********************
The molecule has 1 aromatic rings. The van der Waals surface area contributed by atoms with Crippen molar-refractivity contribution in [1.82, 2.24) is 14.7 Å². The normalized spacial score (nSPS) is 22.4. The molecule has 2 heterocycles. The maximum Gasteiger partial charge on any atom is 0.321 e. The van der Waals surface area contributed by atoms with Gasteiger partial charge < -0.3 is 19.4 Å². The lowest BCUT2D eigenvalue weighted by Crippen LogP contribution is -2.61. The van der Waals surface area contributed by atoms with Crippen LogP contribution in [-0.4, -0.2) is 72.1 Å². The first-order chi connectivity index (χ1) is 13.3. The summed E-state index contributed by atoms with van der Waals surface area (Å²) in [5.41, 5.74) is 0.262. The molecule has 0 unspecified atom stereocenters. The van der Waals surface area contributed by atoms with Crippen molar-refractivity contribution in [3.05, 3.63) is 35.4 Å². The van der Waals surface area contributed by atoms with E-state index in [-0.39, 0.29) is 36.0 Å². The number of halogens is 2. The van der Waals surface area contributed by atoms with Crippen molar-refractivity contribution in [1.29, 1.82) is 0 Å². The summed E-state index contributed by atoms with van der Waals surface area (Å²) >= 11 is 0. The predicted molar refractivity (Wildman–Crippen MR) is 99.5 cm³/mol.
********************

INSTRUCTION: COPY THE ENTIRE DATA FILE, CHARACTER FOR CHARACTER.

The molecule has 1 aromatic rings. The van der Waals surface area contributed by atoms with Crippen molar-refractivity contribution in [1.82, 2.24) is 14.7 Å². The normalized spacial score (nSPS) is 22.4. The molecule has 2 heterocycles. The maximum Gasteiger partial charge on any atom is 0.321 e. The van der Waals surface area contributed by atoms with Gasteiger partial charge < -0.3 is 19.4 Å². The lowest BCUT2D eigenvalue weighted by Crippen LogP contribution is -2.61. The van der Waals surface area contributed by atoms with Crippen LogP contribution in [-0.4, -0.2) is 72.1 Å². The first-order chi connectivity index (χ1) is 13.3. The summed E-state index contributed by atoms with van der Waals surface area (Å²) in [5.41, 5.74) is 0.262. The molecule has 0 unspecified atom stereocenters. The van der Waals surface area contributed by atoms with Crippen molar-refractivity contribution in [3.05, 3.63) is 35.4 Å². The van der Waals surface area contributed by atoms with E-state index in [-0.39, 0.29) is 36.0 Å². The number of halogens is 2. The van der Waals surface area contributed by atoms with Crippen molar-refractivity contribution in [1.29, 1.82) is 0 Å². The summed E-state index contributed by atoms with van der Waals surface area (Å²) >= 11 is 0. The predicted molar refractivity (Wildman–Crippen MR) is 99.5 cm³/mol.